A Brownfield Meet Up: A New Venture (Texas Custom Wine Works) Starts To Ferment
It all started one Friday morning this past May: a meet-up in a Wal-Mart parking lot in Brownfield, Texas, with Dusty Timmons. At the time, he was the Extension Viticulture Advisor for Texas’s Western Region (our largest that on average produces about 80 percent of the wine grapes in this state). But now, I imagine resulting at least in part from Texas uncertain grape future, today that’s all changed.
Dusty has teamed up with colleagues Mike Sipowicz (Winemaker), Dr. Steve Talcott (Food/Beverage Scientist), and Jet Wilmeth (commercial Texas grape grower – Diamante Doble Vineyard), on a new venture that could well change the course of human (and grape/wine producing) events in Texas. They’ve formed Texas Custom Wine Works (TCWW – http://www.TexasCustomWineWorks.com).
These highly skilled wine industry specialists have voiced grand plans and high hopes for TCWW to not only have the longest URL in the Texas wine industry, but for it to fill important gaps in the still evolving Texas wine infrastructure. From their facility in the Texas High Plains AVA, they will solely process grapes and wine for others; accommodating entry-level, custom clients, larger established wineries and alternating proprietorships. By providing appropriately sized equipment and important support services, TCWW will help eliminate winery start-up barriers for new wine producers and as well help existing producers grow their brand and improve wine quality while minimizing the need to expand and augment their current facilities to do it.
Dusty and I traveled the back roads and the red sandy vineyard rows of Terry County (by far the most highly concentrated area of vineyards in Texas now approaching 800 acres of wine grapes). We stopped to see vineyards punctuated with names of Texas winegrowers not known by as many Texas wine lovers who should know them: Smotherman, Caswell, Reddy, Young, Bingham and, oh yes, Timmons, too). While we traveled Dusty carefully pointed out this year’s progress of varieties of grapes not known by as many Texas wine lovers who should know them: Tannat, Aglianico, Tempranillo, Muscat Canelli, and Albarino to only name a few.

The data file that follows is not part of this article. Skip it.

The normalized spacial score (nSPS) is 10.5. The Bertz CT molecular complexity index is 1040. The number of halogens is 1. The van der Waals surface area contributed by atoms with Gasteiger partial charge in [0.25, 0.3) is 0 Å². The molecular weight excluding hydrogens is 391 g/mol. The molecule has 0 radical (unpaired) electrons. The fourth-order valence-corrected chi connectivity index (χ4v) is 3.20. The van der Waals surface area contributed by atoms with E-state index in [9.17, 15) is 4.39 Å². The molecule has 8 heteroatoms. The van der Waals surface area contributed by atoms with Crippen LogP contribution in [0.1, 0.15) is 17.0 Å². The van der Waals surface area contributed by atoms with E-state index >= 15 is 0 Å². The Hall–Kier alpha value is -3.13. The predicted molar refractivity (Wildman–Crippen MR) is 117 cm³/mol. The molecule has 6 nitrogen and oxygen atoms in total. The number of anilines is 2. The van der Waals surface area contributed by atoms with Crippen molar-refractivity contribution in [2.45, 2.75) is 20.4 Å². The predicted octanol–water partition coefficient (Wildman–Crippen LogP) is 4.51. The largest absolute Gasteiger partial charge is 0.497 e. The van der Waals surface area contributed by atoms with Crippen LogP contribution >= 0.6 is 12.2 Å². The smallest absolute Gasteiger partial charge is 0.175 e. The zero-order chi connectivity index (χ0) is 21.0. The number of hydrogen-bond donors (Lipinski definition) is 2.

On one of our stops, Dusty walked over to a row of Tannat vines to show me the large, hand-sized clusters of still immature grapes with fingers outstretched longer than his. Dusty said, “This year, bud break was early. It was the third week in March. With budding happening so early this year, many were just waiting to get hammered with a late spring freeze. But, we’re now past that and well past most of this year’s early summer hail season. There is so much potential fruit, the question is now…can they get it all ripe? This Tannat could produce 15 tons an acre if left on its own, but the fruit will not have a good tannic structure. The grower may have to drop some clusters. However, it might work as blending material. These decisions will be determined by the final destination of and intent for these grapes.”
It was obvious that Dusty’s years of vineyard experience that allows him to look beyond what we sees today, on into harvest and even beyond that. He has to look at the vine’s development not evident in the clusters. But, elsewhere on the vine that will produce the buds, canes and grape in the coming years.
After of morning’s vineyard escapade, Dusty showed me a lonely metal structure surrounded by red high plains dirt and bright green vines on the outskirts of Brownfield. This is a site that will become action central for his Texas Custom Wine Works.
Dusty said, “You know, the growers around the state have spent a lot of time, effort and money to get to where they are today. From here, one of two things is going to happen. There will be growers that want to put in a high visibility winery and tasting room on the Route 290 strip between Johnson City and Fredericksburg. Others will continue to be growers, and after a time to catch their breath, are going to start planting more grapes as there have been 40 new wineries in both the last two years. Both need help to accomplish their goals.”